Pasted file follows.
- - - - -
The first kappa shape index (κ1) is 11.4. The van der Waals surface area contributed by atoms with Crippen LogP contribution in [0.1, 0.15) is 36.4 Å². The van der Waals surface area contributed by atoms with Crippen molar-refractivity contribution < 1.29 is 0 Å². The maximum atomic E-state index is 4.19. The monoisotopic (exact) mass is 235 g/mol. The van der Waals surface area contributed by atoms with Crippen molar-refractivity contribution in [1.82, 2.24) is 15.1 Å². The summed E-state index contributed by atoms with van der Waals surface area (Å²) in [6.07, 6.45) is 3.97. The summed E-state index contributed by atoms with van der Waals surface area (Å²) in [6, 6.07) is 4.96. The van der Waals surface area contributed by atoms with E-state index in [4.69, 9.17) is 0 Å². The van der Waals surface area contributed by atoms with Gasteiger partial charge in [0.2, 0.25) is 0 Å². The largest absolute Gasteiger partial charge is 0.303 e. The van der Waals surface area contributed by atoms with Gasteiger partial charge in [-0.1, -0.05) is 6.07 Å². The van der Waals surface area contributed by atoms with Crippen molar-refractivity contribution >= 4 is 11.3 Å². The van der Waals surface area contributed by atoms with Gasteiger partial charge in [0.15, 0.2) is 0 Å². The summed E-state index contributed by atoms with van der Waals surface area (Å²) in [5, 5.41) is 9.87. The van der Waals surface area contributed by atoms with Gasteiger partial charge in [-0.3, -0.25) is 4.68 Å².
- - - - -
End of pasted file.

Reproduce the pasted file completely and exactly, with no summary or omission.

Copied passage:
The first kappa shape index (κ1) is 11.4. The van der Waals surface area contributed by atoms with Crippen LogP contribution in [0.1, 0.15) is 36.4 Å². The van der Waals surface area contributed by atoms with Crippen molar-refractivity contribution < 1.29 is 0 Å². The maximum atomic E-state index is 4.19. The monoisotopic (exact) mass is 235 g/mol. The van der Waals surface area contributed by atoms with Crippen molar-refractivity contribution in [1.82, 2.24) is 15.1 Å². The summed E-state index contributed by atoms with van der Waals surface area (Å²) in [6.07, 6.45) is 3.97. The summed E-state index contributed by atoms with van der Waals surface area (Å²) in [6, 6.07) is 4.96. The van der Waals surface area contributed by atoms with E-state index in [4.69, 9.17) is 0 Å². The van der Waals surface area contributed by atoms with Gasteiger partial charge in [0.2, 0.25) is 0 Å². The largest absolute Gasteiger partial charge is 0.303 e. The van der Waals surface area contributed by atoms with Gasteiger partial charge in [-0.1, -0.05) is 6.07 Å². The van der Waals surface area contributed by atoms with Crippen molar-refractivity contribution >= 4 is 11.3 Å². The van der Waals surface area contributed by atoms with Gasteiger partial charge in [0.15, 0.2) is 0 Å². The summed E-state index contributed by atoms with van der Waals surface area (Å²) in [5, 5.41) is 9.87. The van der Waals surface area contributed by atoms with Gasteiger partial charge in [-0.3, -0.25) is 4.68 Å².